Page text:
Seattle Mayoral Money Race Is Heating Up; Burgess Moves Into Poll Position

“Money is the mother’s milk of politics,” as California’s Jesse Unruh once famously said. And right now, it’s Seattle City Councilman Tim Burgess who is enjoying the biggest gulp.

The mayoral hopeful raised more than $29,000 in March, and he’s spending it as fast as it’s coming in. In lapping all of the other seven contenders, Burgess to date has amassed $194,558 and ended last month with $86,105 in his campaign war chest.

His fellow council colleague Bruce Harrell also had a very good month, pocketing $29,575 and has now raised a very respectable $78,473 -- this from a candidate most of the city’s political intelligentsia considers a dark horse.

Incumbent Mayor Mike McGinn raised $22,015, and ranks second behind Burgess in total dollars accumulated at $153,781. McGinn, whose approval rating has languished almost since the outset of his term, ended March with $73,564 cash-on-hand.

As Seattle’s Joel Connelly observed, “As an incumbent, however, McGinn can — and does — hold public events virtually every day. He was promising to save the Fourth of July fireworks early this week, announcing transportation studies on Wednesday and has a child-care funding announcement slated for Thursday. The joke among Seattle reporters is that the city’s greatest hypothermia danger comes in covering outdoor McGinn media events.”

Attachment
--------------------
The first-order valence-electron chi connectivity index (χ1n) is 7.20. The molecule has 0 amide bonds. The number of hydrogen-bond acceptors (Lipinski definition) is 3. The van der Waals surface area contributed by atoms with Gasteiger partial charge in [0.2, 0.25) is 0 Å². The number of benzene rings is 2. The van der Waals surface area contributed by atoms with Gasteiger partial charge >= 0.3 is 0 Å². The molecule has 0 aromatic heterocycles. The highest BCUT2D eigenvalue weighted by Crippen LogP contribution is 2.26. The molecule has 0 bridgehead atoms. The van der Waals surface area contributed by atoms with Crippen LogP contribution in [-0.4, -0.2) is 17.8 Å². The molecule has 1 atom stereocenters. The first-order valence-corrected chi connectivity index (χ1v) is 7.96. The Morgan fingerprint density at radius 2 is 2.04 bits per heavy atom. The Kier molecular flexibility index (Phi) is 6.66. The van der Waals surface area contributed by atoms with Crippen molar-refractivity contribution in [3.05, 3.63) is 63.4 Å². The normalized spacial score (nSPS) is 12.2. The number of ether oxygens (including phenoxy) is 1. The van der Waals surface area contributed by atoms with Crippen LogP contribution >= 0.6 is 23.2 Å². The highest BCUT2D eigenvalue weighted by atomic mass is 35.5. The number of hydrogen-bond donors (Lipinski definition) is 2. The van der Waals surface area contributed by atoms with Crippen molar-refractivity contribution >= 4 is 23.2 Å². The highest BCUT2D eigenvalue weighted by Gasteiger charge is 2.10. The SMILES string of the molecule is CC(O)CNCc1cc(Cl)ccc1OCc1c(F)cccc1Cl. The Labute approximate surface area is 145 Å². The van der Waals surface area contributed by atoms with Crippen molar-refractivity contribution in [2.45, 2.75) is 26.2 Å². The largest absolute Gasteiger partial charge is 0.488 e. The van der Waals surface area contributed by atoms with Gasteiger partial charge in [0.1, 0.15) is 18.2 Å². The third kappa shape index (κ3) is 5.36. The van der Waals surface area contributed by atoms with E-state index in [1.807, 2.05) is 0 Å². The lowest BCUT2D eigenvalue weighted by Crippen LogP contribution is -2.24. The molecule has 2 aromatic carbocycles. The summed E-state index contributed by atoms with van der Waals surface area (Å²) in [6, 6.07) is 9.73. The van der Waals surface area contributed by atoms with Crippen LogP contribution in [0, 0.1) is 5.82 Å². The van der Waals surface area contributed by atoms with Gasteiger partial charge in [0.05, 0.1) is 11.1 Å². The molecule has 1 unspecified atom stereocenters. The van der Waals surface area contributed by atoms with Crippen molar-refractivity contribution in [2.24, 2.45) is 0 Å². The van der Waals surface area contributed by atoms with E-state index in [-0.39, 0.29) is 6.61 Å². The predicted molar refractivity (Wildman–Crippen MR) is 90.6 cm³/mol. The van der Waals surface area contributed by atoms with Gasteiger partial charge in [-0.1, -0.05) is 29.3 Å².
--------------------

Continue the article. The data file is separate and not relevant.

Poor state Sen. Ed Murray didn’t -- and couldn’t -- raise a dime in March, because state law forbids a lawmaker from seeking contributions when the Legislature is in session. Guess who can’t wait until sine die? Still, Murray, who last month received the endorsement of the Human Rights Campaign -- the country’s best-heeled gay and lesbian political lobby -- managed to close out March with $66,997 in the bank.

Ex-City Councilman Peter Steinbrueck had his best month in March, raising $22,360. Since entering the contest, the politico-turned-consultant has generated $44,299 in campaign contributions, and has $30,405 ready to spend. Steinbrueck recently told Seattle Weekly he’s looking to retain a professional fund-raiser.

Meanwhile, bow tie-clad candidates are doing quite well as far attracting campaign financiers, as Seattle real estate agent Charlie Staadecker can attest. He collected $22,360, has taken in $132,325, and had $65,900 in cash-on-hand as of April 1.

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